Cheek by Jowl's modern-dress Othello begins in characteristic fashion. Thecompany assemble and pose like pieces waiting to be moved in an elaborate game.
Cheek by Jowl's modern-dress Othello begins in characteristic fashion. Thecompany assemble and pose like pieces waiting to be moved in an elaborate game. Nick Ormerod's traverse-shaped setting is spare - just five coffin-shaped trunks. From the start, the director Declan Donnellan makes you aware that in this tragedy, people become trapped and mangled in others' skewed perceptions of them. Characters are often conjured into being on stage by description and hearsay, silently drifting around those who are talking about them and occupying psy-chologically expressive positions in relation to the action.
This strategy of fleshing out what is in the mind's eye is perhaps overplayed, but works well in conveying a sense of Iago as a diseased surrogate dramatist. When he pollutes Othello's imagination with the fabricated story of sharing a bed with the slumbering, fantasising Cassio, the actor playing Cassio mimes the incident while, lying on another trunk, Desdemona lets out an orgasmic cry. This enactment of a sordid, imaginary scenario emphasises its excruciating reality for Othello and the extent to which Iago stage-manages the thoughts of others as well as their actions.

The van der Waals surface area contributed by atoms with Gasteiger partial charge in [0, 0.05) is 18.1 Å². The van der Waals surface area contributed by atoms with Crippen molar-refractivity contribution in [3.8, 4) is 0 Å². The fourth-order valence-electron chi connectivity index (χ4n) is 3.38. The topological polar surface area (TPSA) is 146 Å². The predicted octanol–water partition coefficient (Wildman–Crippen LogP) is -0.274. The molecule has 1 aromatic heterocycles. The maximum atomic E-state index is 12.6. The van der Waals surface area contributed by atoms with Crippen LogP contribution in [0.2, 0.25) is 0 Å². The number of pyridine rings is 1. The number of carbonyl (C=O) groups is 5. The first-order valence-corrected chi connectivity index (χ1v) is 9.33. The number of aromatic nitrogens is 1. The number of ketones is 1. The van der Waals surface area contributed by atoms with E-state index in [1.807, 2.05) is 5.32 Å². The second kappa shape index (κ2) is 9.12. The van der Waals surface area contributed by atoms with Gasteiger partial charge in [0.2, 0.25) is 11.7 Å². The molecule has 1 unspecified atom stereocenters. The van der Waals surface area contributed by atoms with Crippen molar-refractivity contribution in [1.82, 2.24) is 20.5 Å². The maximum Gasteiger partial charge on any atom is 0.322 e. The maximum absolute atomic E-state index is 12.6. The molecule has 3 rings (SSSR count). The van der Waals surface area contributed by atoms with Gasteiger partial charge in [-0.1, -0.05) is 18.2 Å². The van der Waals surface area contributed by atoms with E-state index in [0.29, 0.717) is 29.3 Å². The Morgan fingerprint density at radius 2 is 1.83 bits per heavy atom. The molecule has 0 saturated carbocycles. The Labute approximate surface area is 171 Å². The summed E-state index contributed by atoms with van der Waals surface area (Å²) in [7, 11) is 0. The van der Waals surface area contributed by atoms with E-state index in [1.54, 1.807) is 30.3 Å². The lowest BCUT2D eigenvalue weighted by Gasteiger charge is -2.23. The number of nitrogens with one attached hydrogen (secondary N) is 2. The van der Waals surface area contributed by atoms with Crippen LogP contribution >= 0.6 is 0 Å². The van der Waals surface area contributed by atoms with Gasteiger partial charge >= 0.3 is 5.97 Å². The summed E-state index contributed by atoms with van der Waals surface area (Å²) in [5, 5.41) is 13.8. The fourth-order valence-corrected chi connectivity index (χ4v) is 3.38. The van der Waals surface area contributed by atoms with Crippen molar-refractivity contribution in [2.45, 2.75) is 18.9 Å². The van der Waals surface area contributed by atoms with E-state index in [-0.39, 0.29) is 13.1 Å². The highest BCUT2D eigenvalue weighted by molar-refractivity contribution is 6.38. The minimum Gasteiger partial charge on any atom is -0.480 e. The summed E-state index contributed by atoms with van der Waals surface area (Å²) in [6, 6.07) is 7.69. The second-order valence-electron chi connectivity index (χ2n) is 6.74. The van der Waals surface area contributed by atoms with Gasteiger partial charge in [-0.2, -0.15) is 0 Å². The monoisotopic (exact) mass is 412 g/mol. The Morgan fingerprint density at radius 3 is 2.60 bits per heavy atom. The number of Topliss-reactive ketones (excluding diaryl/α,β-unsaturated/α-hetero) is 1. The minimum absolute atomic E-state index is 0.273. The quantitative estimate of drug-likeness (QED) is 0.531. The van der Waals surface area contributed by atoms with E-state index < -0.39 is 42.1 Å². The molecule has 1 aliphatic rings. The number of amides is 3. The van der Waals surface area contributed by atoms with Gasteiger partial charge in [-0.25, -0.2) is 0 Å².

Jonny Philips brings a malign energy and a fierce, ferrety presence to the latter role. He seems capable of believing the far-fetched reasons he puts forward for hating the Moor. When the hero kills himself, this Iago screams "No!" as though his own warped principle of being depends on the existence of the love-hate object he was hell-bent on destroying. The drawback is that it is impossible to believe he could ever have ever earned a reputation for honesty. You feel contaminated just by looking at him.
Young for the part but possessed of great natural authority, the excellent Nonso Anozie shows you a hero who, far from trading on grandiloquence, seems desperate to remain controlled and to minimise differences. You wonder how such a formal, establishment figure managed to attract Desdemona with his exotic otherness, but the spurts of anguished fury that erupt through this measured front are truly terrifying.
The production is not above playing to the gallery. This must be the first time that the famous handkerchief has been used as the whip in a sadomasochistic game between Cassio and Bianca, and as the wipe for the inevitable result. But it's also full of insight, beautifully depicting the intimacy between Caroline Martin's Desdemona and Jaye Griffiths' worldly, sensuous Emilia. Kicking their shoes off after a black-tie dinner, they lounge on the soon-to-be-fatal bed, trying to see the funny side of marriage and cuckoldry. There's a telling touch in the final seconds, too. Delivering the last speech, Lodovico glances at his watch, an impatient gesture implying that, where the other tragedies leave a hole in nature, the pity of this one is that it can be handled administratively.
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